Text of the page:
Installing Wood Look Tile + Tips from a Pro!

Oct, 11, 2018

We’re incredibly lucky to have my FIL around to help with all our tile projects. He been working in the business for over 30 years – first at a local company and then he branched out and has been running his own successful independent business for over 20 years.

He’s helped us with the the tile in the laundry room and our master bathroom and now these beautiful new floors from Marazzi. He’s one of the hardest workers I know and I’m so grateful that he’s willing to help. Laying tile is totally DIYable and I know a lot of people do it themselves, so I thought it would be fun to have him share some tips with you guys.

First I’m going to take you through our process of installing wood look tile and then I’ll share his answers to all the questions you guys asked on instagram.



Whether you have tile or carpet, if you have any baseboards you need to rip them out. If you’re keeping them and reattaching them, then be as careful as possible. If not, you can beat them up a little bit more since you’re throwing them away.

For us – we decided to keep all of our base because it matched the rest of the oak trim in our house which we don’t mind and isn’t something we can invest in right now to change. Base leads to trim, windows, doors etc. It’s never ending!

The tools we used to remove our baseboards were a hammer and a small pry bar. Slide the crow bar between the base and the wall and then hit it with the hammer to loosen it. Do this in a few different spots to get it nice and loose and then you should be able to slide the crow bar further down and pry off all of the base.

If there is paint stuck between the base and wall that is keeping you from being able to get behind the base, then use a small X-Acto knife and score right along the edge to break it up.

Tip – If you are keeping it, label the back of each piece with a marker so you know where they go!



For us, we had 4 different flooring situations going on so we needed to rip it all out to make it even. The carpet is the easiest, the tile is much more work.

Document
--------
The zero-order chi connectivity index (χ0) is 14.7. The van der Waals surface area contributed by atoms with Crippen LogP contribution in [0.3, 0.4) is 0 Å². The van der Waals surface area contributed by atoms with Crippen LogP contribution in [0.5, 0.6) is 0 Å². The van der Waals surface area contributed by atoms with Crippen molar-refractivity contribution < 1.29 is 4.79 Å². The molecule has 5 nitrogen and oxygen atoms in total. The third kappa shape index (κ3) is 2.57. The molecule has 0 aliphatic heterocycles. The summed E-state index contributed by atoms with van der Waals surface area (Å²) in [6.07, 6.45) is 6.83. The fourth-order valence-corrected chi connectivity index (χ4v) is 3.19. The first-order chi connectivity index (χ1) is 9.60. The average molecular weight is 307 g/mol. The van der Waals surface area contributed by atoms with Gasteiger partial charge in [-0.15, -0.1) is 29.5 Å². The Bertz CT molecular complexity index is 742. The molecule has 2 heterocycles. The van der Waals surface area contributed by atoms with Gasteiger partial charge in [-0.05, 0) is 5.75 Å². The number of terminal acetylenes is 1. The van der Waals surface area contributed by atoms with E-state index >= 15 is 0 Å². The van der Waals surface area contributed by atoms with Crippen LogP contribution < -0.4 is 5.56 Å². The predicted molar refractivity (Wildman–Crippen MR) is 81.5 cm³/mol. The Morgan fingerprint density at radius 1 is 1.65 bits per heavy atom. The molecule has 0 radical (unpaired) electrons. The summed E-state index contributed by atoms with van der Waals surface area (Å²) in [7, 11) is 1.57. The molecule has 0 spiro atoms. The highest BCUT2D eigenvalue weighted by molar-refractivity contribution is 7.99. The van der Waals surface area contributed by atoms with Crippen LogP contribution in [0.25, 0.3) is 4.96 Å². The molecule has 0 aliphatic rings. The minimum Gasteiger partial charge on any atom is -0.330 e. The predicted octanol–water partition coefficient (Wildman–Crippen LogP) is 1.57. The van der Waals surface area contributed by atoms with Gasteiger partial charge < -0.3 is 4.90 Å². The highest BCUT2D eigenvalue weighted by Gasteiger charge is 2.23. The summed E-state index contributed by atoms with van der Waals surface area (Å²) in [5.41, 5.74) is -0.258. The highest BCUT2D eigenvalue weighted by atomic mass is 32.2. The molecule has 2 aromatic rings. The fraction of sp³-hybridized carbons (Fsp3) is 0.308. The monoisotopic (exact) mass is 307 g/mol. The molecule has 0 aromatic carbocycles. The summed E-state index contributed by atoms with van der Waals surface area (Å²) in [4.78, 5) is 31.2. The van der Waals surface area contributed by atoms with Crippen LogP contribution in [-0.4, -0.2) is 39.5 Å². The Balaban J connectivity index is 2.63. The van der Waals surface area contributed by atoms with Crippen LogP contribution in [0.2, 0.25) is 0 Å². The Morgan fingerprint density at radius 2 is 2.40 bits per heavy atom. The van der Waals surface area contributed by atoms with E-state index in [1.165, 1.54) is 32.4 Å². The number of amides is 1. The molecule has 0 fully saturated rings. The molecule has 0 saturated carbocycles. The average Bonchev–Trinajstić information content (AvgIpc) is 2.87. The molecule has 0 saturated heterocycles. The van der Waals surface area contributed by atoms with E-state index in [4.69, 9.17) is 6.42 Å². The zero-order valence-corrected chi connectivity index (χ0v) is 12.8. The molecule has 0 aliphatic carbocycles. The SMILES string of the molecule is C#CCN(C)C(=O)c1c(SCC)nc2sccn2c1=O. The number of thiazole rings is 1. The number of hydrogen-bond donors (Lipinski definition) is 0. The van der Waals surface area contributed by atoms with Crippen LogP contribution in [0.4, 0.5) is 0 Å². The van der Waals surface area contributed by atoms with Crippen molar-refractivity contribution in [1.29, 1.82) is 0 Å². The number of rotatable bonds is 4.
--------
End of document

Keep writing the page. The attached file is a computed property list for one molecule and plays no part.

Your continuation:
To remove your old carpet, get a sharp heavy duty X-Acto knife and cut it into strips that are about 3′-4′ wide. It makes it much easier to roll up and carry out the door. Once it’s rolled up, wrap it in one or two pieces of duct tape to hold it together. This way it isn’t unraveling when you try and carry it. Do the same with the foam under the carpet.

Then the fun part begins – removing all the old nails. I actually kind of find this sort of satisfying and therapeutic ha. Hopefully the people who put in your carpet didn’t go too staple happy and there won’t be too many to remove. Ours wasn’t too bad thankfully.

The best tool for this job is end cutters. It makes it super easy to pluck them right out. You can also just use a hammer and hammer them flat if they aren’t too bent up.


One question a lot of you asked is do you have to rip out your old tile or can you tile over it. The answer is you can do either – it just depends on your house. We had to rip ours out to be even with the carpet and the tile wasn’t laid well before so it was cracking and wouldn’t provide a stable ground for new tile.

My FIL goes more in depth about when to do each scenario below!

In our house we had 2 areas of carpet and 2 areas of tile. The tile was in the kitchen and the hallway/entry. We used these tools below to get the job done – a 3 foot pry bar and a wrecking bar (similar).

The larger yellow one was a big life saver and allowed us to get big chunks out at once. We removed the old tile and subfloor along with it to get to the same level as the original subfloor that was under the carpet.

The hallway was the easiest area to remove – but the kitchen gave us a little more trouble. The tile didn’t go under the cabinets but the subfloor did. So my FIL had to go around the entire perimeter with his handy dandy tool and cut through the subfloor so everything would still be even.

It’s a multi function oscillating tool and he uses this thing for everything. They’re super affordable (around $15) and It also comes with different types of blades and a sander so you can use it for all sorts of stuff. He also uses it to cut the door jams so they aren’t too low for the tile.

Once you’ve got all your old flooring out – go back through and make sure you have a completely even surface. Get all the old nails, screws etc. This is extremely important. You need as flat a surface as possible so you get a smooth surface with your tile. Then it’s time to lay the new sub floor.


We used 1/2″ plywood for our subfloor and installed it using our nail compressor. Since this was such a large space we were able to use a lot of full sheets and only had to make a lot of smaller cuts in the kitchen around the cabinets.

There are a few different options you can use for subfloor but my FIL prefers plywood (see more below in the Q&A).


Once you have your subfloor in, the next step is snapping your lines so you have a straight line to follow. My FIL uses a chalk reel to do this.